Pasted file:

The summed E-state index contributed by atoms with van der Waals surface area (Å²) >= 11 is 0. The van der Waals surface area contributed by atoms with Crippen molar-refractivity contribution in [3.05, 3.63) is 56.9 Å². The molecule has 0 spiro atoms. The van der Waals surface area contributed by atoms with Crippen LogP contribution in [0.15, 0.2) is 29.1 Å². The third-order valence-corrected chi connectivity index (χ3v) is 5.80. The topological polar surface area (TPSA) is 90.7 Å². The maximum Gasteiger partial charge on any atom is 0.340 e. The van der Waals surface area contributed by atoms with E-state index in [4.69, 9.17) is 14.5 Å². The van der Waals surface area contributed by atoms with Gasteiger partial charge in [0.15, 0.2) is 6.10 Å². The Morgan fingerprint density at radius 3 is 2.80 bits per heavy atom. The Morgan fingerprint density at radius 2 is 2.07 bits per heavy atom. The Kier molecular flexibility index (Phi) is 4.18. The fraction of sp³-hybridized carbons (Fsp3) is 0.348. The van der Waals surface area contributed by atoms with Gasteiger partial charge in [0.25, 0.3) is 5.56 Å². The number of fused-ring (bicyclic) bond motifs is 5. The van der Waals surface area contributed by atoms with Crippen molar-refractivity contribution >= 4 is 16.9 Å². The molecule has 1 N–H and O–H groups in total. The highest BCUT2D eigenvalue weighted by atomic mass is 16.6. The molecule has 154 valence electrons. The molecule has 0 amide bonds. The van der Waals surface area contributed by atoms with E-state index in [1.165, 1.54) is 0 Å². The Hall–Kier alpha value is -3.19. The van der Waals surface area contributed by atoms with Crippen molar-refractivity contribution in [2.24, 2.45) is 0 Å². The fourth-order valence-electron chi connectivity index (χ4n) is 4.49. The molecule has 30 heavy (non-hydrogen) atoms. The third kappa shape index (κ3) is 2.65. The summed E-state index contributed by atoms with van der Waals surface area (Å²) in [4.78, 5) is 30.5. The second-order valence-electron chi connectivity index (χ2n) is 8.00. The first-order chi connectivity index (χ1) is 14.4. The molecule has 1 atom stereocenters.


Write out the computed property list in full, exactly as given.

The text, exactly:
The summed E-state index contributed by atoms with van der Waals surface area (Å²) >= 11 is 0. The van der Waals surface area contributed by atoms with Crippen molar-refractivity contribution in [3.05, 3.63) is 56.9 Å². The molecule has 0 spiro atoms. The van der Waals surface area contributed by atoms with Crippen LogP contribution in [0.15, 0.2) is 29.1 Å². The third-order valence-corrected chi connectivity index (χ3v) is 5.80. The topological polar surface area (TPSA) is 90.7 Å². The maximum Gasteiger partial charge on any atom is 0.340 e. The van der Waals surface area contributed by atoms with E-state index in [4.69, 9.17) is 14.5 Å². The van der Waals surface area contributed by atoms with Gasteiger partial charge in [0.15, 0.2) is 6.10 Å². The Morgan fingerprint density at radius 3 is 2.80 bits per heavy atom. The Morgan fingerprint density at radius 2 is 2.07 bits per heavy atom. The Kier molecular flexibility index (Phi) is 4.18. The fraction of sp³-hybridized carbons (Fsp3) is 0.348. The van der Waals surface area contributed by atoms with Gasteiger partial charge in [0.25, 0.3) is 5.56 Å². The number of fused-ring (bicyclic) bond motifs is 5. The van der Waals surface area contributed by atoms with Crippen molar-refractivity contribution >= 4 is 16.9 Å². The molecule has 1 N–H and O–H groups in total. The highest BCUT2D eigenvalue weighted by atomic mass is 16.6. The molecule has 154 valence electrons. The molecule has 0 amide bonds. The van der Waals surface area contributed by atoms with E-state index in [1.165, 1.54) is 0 Å². The Hall–Kier alpha value is -3.19. The van der Waals surface area contributed by atoms with Crippen molar-refractivity contribution in [2.24, 2.45) is 0 Å². The fourth-order valence-electron chi connectivity index (χ4n) is 4.49. The molecule has 30 heavy (non-hydrogen) atoms. The third kappa shape index (κ3) is 2.65. The summed E-state index contributed by atoms with van der Waals surface area (Å²) in [4.78, 5) is 30.5. The second-order valence-electron chi connectivity index (χ2n) is 8.00. The first-order chi connectivity index (χ1) is 14.4. The molecule has 1 atom stereocenters.